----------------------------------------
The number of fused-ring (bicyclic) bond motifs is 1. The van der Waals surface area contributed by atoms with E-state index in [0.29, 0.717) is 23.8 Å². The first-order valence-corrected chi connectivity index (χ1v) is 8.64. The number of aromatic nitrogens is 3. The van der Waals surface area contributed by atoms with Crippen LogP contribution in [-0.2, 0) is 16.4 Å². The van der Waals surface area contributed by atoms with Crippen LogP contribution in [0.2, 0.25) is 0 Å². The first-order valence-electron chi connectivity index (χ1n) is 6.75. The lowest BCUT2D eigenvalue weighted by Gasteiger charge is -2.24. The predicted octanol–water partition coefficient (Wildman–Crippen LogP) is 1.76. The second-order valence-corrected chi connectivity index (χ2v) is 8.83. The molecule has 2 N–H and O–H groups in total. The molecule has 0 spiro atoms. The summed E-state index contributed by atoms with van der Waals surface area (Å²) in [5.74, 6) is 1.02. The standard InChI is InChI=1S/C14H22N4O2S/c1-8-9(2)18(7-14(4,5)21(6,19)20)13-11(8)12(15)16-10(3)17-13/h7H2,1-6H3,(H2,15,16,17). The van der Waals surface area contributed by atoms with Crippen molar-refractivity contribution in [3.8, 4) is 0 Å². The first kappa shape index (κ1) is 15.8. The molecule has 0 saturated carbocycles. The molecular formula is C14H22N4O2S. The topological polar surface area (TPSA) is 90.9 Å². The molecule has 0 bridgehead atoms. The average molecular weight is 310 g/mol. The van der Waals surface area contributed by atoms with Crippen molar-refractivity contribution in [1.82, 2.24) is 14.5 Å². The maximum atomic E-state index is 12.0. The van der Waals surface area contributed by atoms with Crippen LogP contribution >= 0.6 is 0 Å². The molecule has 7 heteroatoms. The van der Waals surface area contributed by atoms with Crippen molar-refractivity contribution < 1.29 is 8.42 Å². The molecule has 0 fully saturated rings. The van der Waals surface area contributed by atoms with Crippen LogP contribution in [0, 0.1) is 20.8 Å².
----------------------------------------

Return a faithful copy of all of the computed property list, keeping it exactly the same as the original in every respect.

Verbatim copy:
The number of fused-ring (bicyclic) bond motifs is 1. The van der Waals surface area contributed by atoms with E-state index in [0.29, 0.717) is 23.8 Å². The first-order valence-corrected chi connectivity index (χ1v) is 8.64. The number of aromatic nitrogens is 3. The van der Waals surface area contributed by atoms with Crippen LogP contribution in [-0.2, 0) is 16.4 Å². The van der Waals surface area contributed by atoms with Crippen LogP contribution in [0.2, 0.25) is 0 Å². The first-order valence-electron chi connectivity index (χ1n) is 6.75. The lowest BCUT2D eigenvalue weighted by Gasteiger charge is -2.24. The predicted octanol–water partition coefficient (Wildman–Crippen LogP) is 1.76. The second-order valence-corrected chi connectivity index (χ2v) is 8.83. The molecule has 2 N–H and O–H groups in total. The molecule has 0 spiro atoms. The summed E-state index contributed by atoms with van der Waals surface area (Å²) in [5.74, 6) is 1.02. The standard InChI is InChI=1S/C14H22N4O2S/c1-8-9(2)18(7-14(4,5)21(6,19)20)13-11(8)12(15)16-10(3)17-13/h7H2,1-6H3,(H2,15,16,17). The van der Waals surface area contributed by atoms with Crippen molar-refractivity contribution in [3.8, 4) is 0 Å². The first kappa shape index (κ1) is 15.8. The molecule has 0 saturated carbocycles. The molecular formula is C14H22N4O2S. The topological polar surface area (TPSA) is 90.9 Å². The molecule has 0 bridgehead atoms. The average molecular weight is 310 g/mol. The van der Waals surface area contributed by atoms with Crippen molar-refractivity contribution in [1.82, 2.24) is 14.5 Å². The maximum atomic E-state index is 12.0. The van der Waals surface area contributed by atoms with Crippen LogP contribution >= 0.6 is 0 Å². The molecule has 7 heteroatoms. The van der Waals surface area contributed by atoms with Crippen molar-refractivity contribution < 1.29 is 8.42 Å². The molecule has 0 fully saturated rings. The van der Waals surface area contributed by atoms with Crippen LogP contribution in [0, 0.1) is 20.8 Å².